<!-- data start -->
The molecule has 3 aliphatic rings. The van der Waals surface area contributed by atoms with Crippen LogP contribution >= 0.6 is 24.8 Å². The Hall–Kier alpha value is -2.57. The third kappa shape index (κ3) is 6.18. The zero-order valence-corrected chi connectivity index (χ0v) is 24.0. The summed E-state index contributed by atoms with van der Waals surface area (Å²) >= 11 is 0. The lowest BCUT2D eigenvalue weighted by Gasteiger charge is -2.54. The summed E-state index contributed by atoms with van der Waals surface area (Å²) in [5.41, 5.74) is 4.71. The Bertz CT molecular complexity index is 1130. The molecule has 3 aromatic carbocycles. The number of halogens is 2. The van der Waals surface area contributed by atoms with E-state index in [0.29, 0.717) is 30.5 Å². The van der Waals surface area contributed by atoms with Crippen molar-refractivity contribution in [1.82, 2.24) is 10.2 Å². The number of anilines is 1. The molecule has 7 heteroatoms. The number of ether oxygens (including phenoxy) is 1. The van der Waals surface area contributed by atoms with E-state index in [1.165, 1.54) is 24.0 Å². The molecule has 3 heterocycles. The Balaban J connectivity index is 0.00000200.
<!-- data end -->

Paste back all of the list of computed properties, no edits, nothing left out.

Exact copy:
The molecule has 3 aliphatic rings. The van der Waals surface area contributed by atoms with Crippen LogP contribution >= 0.6 is 24.8 Å². The Hall–Kier alpha value is -2.57. The third kappa shape index (κ3) is 6.18. The zero-order valence-corrected chi connectivity index (χ0v) is 24.0. The summed E-state index contributed by atoms with van der Waals surface area (Å²) >= 11 is 0. The lowest BCUT2D eigenvalue weighted by Gasteiger charge is -2.54. The summed E-state index contributed by atoms with van der Waals surface area (Å²) in [5.41, 5.74) is 4.71. The Bertz CT molecular complexity index is 1130. The molecule has 3 aromatic carbocycles. The number of halogens is 2. The van der Waals surface area contributed by atoms with E-state index in [0.29, 0.717) is 30.5 Å². The van der Waals surface area contributed by atoms with Crippen molar-refractivity contribution in [1.82, 2.24) is 10.2 Å². The number of anilines is 1. The molecule has 7 heteroatoms. The number of ether oxygens (including phenoxy) is 1. The van der Waals surface area contributed by atoms with E-state index in [1.165, 1.54) is 24.0 Å². The molecule has 3 heterocycles. The Balaban J connectivity index is 0.00000200.